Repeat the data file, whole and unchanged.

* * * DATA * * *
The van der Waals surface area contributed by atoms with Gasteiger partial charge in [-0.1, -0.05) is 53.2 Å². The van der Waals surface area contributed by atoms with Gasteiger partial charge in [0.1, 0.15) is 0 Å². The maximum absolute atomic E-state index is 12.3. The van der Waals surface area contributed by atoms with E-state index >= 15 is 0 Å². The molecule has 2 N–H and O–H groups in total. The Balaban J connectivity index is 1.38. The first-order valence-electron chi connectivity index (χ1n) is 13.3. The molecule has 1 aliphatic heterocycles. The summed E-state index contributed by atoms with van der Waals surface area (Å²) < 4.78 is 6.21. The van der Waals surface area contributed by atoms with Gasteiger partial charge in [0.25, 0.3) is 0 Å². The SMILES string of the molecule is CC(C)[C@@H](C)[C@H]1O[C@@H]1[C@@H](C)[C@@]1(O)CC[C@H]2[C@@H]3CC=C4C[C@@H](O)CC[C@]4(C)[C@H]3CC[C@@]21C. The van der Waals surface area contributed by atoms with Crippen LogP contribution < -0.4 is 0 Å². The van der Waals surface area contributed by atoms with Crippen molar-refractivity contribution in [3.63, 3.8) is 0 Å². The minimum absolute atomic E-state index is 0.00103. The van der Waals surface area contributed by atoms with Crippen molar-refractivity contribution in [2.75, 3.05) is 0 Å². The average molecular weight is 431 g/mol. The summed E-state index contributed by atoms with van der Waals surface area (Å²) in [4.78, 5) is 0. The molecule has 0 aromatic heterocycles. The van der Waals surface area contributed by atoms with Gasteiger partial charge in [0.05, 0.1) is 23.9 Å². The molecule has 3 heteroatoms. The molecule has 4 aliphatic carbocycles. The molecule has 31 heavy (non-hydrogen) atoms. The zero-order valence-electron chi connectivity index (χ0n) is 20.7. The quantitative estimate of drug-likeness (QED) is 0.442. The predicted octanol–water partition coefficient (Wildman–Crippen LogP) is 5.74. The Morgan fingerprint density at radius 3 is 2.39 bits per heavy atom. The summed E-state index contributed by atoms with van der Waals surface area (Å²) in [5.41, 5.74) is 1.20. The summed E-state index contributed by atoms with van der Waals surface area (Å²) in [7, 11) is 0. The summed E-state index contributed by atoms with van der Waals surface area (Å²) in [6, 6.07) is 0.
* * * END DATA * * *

The van der Waals surface area contributed by atoms with Gasteiger partial charge in [-0.1, -0.05) is 53.2 Å². The van der Waals surface area contributed by atoms with Gasteiger partial charge in [0.1, 0.15) is 0 Å². The maximum absolute atomic E-state index is 12.3. The van der Waals surface area contributed by atoms with E-state index >= 15 is 0 Å². The molecule has 2 N–H and O–H groups in total. The Balaban J connectivity index is 1.38. The first-order valence-electron chi connectivity index (χ1n) is 13.3. The molecule has 1 aliphatic heterocycles. The summed E-state index contributed by atoms with van der Waals surface area (Å²) < 4.78 is 6.21. The van der Waals surface area contributed by atoms with Gasteiger partial charge in [0.25, 0.3) is 0 Å². The SMILES string of the molecule is CC(C)[C@@H](C)[C@H]1O[C@@H]1[C@@H](C)[C@@]1(O)CC[C@H]2[C@@H]3CC=C4C[C@@H](O)CC[C@]4(C)[C@H]3CC[C@@]21C. The van der Waals surface area contributed by atoms with Crippen LogP contribution < -0.4 is 0 Å². The van der Waals surface area contributed by atoms with Crippen molar-refractivity contribution in [3.63, 3.8) is 0 Å². The minimum absolute atomic E-state index is 0.00103. The van der Waals surface area contributed by atoms with Crippen molar-refractivity contribution in [2.75, 3.05) is 0 Å². The average molecular weight is 431 g/mol. The summed E-state index contributed by atoms with van der Waals surface area (Å²) in [4.78, 5) is 0. The molecule has 0 aromatic heterocycles. The van der Waals surface area contributed by atoms with Gasteiger partial charge in [0.05, 0.1) is 23.9 Å². The molecule has 3 heteroatoms. The molecule has 4 aliphatic carbocycles. The molecule has 31 heavy (non-hydrogen) atoms. The zero-order valence-electron chi connectivity index (χ0n) is 20.7. The quantitative estimate of drug-likeness (QED) is 0.442. The predicted octanol–water partition coefficient (Wildman–Crippen LogP) is 5.74. The Morgan fingerprint density at radius 3 is 2.39 bits per heavy atom. The summed E-state index contributed by atoms with van der Waals surface area (Å²) in [5.41, 5.74) is 1.20. The summed E-state index contributed by atoms with van der Waals surface area (Å²) in [7, 11) is 0. The summed E-state index contributed by atoms with van der Waals surface area (Å²) in [6, 6.07) is 0.